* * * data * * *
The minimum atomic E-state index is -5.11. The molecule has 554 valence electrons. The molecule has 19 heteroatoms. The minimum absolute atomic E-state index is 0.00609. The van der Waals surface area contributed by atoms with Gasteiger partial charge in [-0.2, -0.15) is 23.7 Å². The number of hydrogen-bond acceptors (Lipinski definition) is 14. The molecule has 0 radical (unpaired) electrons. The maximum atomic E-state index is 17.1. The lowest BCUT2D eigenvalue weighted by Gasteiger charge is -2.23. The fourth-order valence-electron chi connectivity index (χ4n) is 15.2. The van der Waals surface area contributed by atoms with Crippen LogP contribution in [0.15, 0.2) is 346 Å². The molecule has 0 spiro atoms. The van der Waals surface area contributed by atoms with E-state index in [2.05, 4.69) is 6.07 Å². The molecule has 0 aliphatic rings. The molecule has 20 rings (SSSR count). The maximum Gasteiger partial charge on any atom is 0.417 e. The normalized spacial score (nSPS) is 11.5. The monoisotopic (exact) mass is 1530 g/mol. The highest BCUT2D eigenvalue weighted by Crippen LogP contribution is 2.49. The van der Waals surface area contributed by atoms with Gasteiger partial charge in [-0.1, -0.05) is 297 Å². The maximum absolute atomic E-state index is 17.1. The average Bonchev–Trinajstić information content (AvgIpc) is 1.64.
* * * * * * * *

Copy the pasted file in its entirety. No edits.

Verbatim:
The minimum atomic E-state index is -5.11. The molecule has 554 valence electrons. The molecule has 19 heteroatoms. The minimum absolute atomic E-state index is 0.00609. The van der Waals surface area contributed by atoms with Gasteiger partial charge in [-0.2, -0.15) is 23.7 Å². The number of hydrogen-bond acceptors (Lipinski definition) is 14. The molecule has 0 radical (unpaired) electrons. The maximum atomic E-state index is 17.1. The lowest BCUT2D eigenvalue weighted by Gasteiger charge is -2.23. The fourth-order valence-electron chi connectivity index (χ4n) is 15.2. The van der Waals surface area contributed by atoms with Crippen LogP contribution in [0.15, 0.2) is 346 Å². The molecule has 0 spiro atoms. The van der Waals surface area contributed by atoms with E-state index in [2.05, 4.69) is 6.07 Å². The molecule has 0 aliphatic rings. The molecule has 20 rings (SSSR count). The maximum Gasteiger partial charge on any atom is 0.417 e. The normalized spacial score (nSPS) is 11.5. The monoisotopic (exact) mass is 1530 g/mol. The highest BCUT2D eigenvalue weighted by Crippen LogP contribution is 2.49. The van der Waals surface area contributed by atoms with Gasteiger partial charge in [-0.1, -0.05) is 297 Å². The maximum absolute atomic E-state index is 17.1. The average Bonchev–Trinajstić information content (AvgIpc) is 1.64.